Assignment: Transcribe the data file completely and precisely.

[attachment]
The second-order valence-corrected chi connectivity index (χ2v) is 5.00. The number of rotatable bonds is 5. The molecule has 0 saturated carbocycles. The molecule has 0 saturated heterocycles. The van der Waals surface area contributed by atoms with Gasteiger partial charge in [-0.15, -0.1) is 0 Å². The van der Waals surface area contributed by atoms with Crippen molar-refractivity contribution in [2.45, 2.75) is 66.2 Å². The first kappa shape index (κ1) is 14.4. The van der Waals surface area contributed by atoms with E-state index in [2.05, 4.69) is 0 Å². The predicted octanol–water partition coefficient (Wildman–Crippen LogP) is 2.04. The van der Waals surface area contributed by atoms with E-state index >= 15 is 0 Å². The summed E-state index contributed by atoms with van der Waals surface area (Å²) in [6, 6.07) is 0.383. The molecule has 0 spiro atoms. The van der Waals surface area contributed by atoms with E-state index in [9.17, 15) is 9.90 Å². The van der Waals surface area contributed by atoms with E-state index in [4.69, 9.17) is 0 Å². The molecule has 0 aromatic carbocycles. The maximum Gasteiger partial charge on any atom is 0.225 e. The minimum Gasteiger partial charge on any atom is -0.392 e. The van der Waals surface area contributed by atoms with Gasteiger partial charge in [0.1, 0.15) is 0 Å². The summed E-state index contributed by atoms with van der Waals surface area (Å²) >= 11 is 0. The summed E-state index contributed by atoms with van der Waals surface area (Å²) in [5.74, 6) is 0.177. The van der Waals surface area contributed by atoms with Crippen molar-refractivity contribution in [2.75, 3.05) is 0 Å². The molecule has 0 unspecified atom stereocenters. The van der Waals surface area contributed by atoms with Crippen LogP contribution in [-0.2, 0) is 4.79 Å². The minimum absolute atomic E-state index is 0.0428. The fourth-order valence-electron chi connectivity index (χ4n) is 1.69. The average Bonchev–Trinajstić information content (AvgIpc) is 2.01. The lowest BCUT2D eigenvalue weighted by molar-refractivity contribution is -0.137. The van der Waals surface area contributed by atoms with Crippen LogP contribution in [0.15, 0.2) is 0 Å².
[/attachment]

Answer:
The second-order valence-corrected chi connectivity index (χ2v) is 5.00. The number of rotatable bonds is 5. The molecule has 0 saturated carbocycles. The molecule has 0 saturated heterocycles. The van der Waals surface area contributed by atoms with Gasteiger partial charge in [-0.15, -0.1) is 0 Å². The van der Waals surface area contributed by atoms with Crippen molar-refractivity contribution in [2.45, 2.75) is 66.2 Å². The first kappa shape index (κ1) is 14.4. The van der Waals surface area contributed by atoms with E-state index in [2.05, 4.69) is 0 Å². The predicted octanol–water partition coefficient (Wildman–Crippen LogP) is 2.04. The van der Waals surface area contributed by atoms with E-state index >= 15 is 0 Å². The summed E-state index contributed by atoms with van der Waals surface area (Å²) in [6, 6.07) is 0.383. The molecule has 0 spiro atoms. The van der Waals surface area contributed by atoms with E-state index in [9.17, 15) is 9.90 Å². The van der Waals surface area contributed by atoms with E-state index in [4.69, 9.17) is 0 Å². The molecule has 0 aromatic carbocycles. The maximum Gasteiger partial charge on any atom is 0.225 e. The minimum Gasteiger partial charge on any atom is -0.392 e. The van der Waals surface area contributed by atoms with Gasteiger partial charge in [0.1, 0.15) is 0 Å². The summed E-state index contributed by atoms with van der Waals surface area (Å²) >= 11 is 0. The summed E-state index contributed by atoms with van der Waals surface area (Å²) in [5.74, 6) is 0.177. The van der Waals surface area contributed by atoms with Crippen molar-refractivity contribution in [2.75, 3.05) is 0 Å². The molecule has 0 unspecified atom stereocenters. The van der Waals surface area contributed by atoms with Crippen LogP contribution in [-0.2, 0) is 4.79 Å². The minimum absolute atomic E-state index is 0.0428. The fourth-order valence-electron chi connectivity index (χ4n) is 1.69. The average Bonchev–Trinajstić information content (AvgIpc) is 2.01. The lowest BCUT2D eigenvalue weighted by molar-refractivity contribution is -0.137. The van der Waals surface area contributed by atoms with Crippen LogP contribution in [0.15, 0.2) is 0 Å².